NOW AVAILABLE. My new book, 'The Apostate's Creed: Rethinking Christianity for the C21st'. All theologies have a context. MIne is the C21st. A humanist-focused reworking of statements from the Apostles' Creed and a series of reflections inspired mainly by Luke's gospel.
Order from www.ypdbooks.com 170 pp. £10 + p/p.
'Honest and clear'. 'Really interesting'. 'Most enjoyable. Many thanks'
I don't offer an academic approach that ties us up in speculative knots. You don't need to be familiar with the Bible, or even go to church. I'm just asking 'Is there anything we can believe in if you take a God away'? 'What might it all still mean for how we live today'? But my writing is for anyone who is interested, not for just 'religious' people.
I have a postgraduate degree in theology so I know something about the Church, its history and how the doctrines came about. But I would no longer call myself a Christian; just a caring human person. I do think it's worth keeping the memory of Jesus alive, so I haven't walked away entirely. Not yet!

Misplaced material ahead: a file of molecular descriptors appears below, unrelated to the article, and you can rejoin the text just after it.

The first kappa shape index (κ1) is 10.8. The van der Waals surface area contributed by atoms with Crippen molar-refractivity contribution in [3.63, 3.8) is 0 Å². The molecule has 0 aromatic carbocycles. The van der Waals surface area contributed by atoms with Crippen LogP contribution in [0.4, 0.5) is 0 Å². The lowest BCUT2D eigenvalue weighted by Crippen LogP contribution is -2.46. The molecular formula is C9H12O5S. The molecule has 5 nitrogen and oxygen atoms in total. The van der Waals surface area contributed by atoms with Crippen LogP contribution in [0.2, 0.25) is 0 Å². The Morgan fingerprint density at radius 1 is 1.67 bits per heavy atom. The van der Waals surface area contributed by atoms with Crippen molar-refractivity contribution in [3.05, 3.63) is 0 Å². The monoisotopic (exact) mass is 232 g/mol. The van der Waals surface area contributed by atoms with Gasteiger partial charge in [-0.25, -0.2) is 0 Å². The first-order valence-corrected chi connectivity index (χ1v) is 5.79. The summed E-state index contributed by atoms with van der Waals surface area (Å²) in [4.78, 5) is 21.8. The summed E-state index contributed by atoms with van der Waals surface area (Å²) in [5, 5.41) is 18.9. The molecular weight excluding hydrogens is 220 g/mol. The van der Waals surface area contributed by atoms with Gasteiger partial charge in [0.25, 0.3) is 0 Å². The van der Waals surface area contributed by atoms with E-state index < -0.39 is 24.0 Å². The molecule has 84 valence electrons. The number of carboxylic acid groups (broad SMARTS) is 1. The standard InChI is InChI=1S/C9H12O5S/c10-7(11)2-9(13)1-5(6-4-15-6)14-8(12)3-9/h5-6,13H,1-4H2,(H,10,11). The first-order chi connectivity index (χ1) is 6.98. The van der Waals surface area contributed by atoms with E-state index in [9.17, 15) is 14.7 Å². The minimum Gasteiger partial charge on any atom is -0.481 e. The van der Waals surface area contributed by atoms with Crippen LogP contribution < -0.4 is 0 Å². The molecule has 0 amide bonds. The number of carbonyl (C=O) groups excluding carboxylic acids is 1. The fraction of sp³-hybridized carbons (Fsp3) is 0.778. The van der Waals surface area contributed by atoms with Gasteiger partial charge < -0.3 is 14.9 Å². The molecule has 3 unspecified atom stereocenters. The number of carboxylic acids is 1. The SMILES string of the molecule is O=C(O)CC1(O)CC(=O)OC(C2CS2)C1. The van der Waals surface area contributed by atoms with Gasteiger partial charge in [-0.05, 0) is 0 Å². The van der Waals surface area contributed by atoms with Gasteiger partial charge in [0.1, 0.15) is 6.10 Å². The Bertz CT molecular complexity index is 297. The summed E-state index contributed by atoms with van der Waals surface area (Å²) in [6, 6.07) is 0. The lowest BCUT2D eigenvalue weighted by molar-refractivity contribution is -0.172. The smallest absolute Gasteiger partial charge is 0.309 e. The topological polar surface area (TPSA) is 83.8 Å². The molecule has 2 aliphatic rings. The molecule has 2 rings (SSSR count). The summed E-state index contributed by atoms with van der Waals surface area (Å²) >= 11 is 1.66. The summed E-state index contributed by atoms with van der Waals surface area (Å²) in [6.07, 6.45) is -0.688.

Most other people have already given it up. In the British Social Attitudes survey of 2018, over two thirds of people said they didn't identify with Christianity or ever attend a Christian service apart from weddings etc. Only about 6% 'regularly' attend any church. Just 1% of under 25s and 4% of under 45s say they belong to the Church of England. Belief in a God hasn't entirely disappeared - yet. But much of it is just a residual superstition and it's rapidly on its inevitable way out as younger people not already allied to any other religion replace their parents and grandparents in the increasingly atheist/agnostic C21st. That's where we are. It's not a moral failing to be criticised. It's just a rational fact.
It may well be that many of those who do still attend a church, or even many clergy, would agree that Christian beliefs cannot be taken literally, but they're usually afraid to say so. It might actually bring some people back if they did! Much religious language is metaphor, myth or poetry. We each have to determine whether it still means anything. Like seeing the earth from space, not only outwards, we need to change the angle from which we look at it all. From where we are now. Not from where they were then.
So let's at least talk about it like grown-ups. Conversation, not conversion is what we need. Read the book and let me know what you think.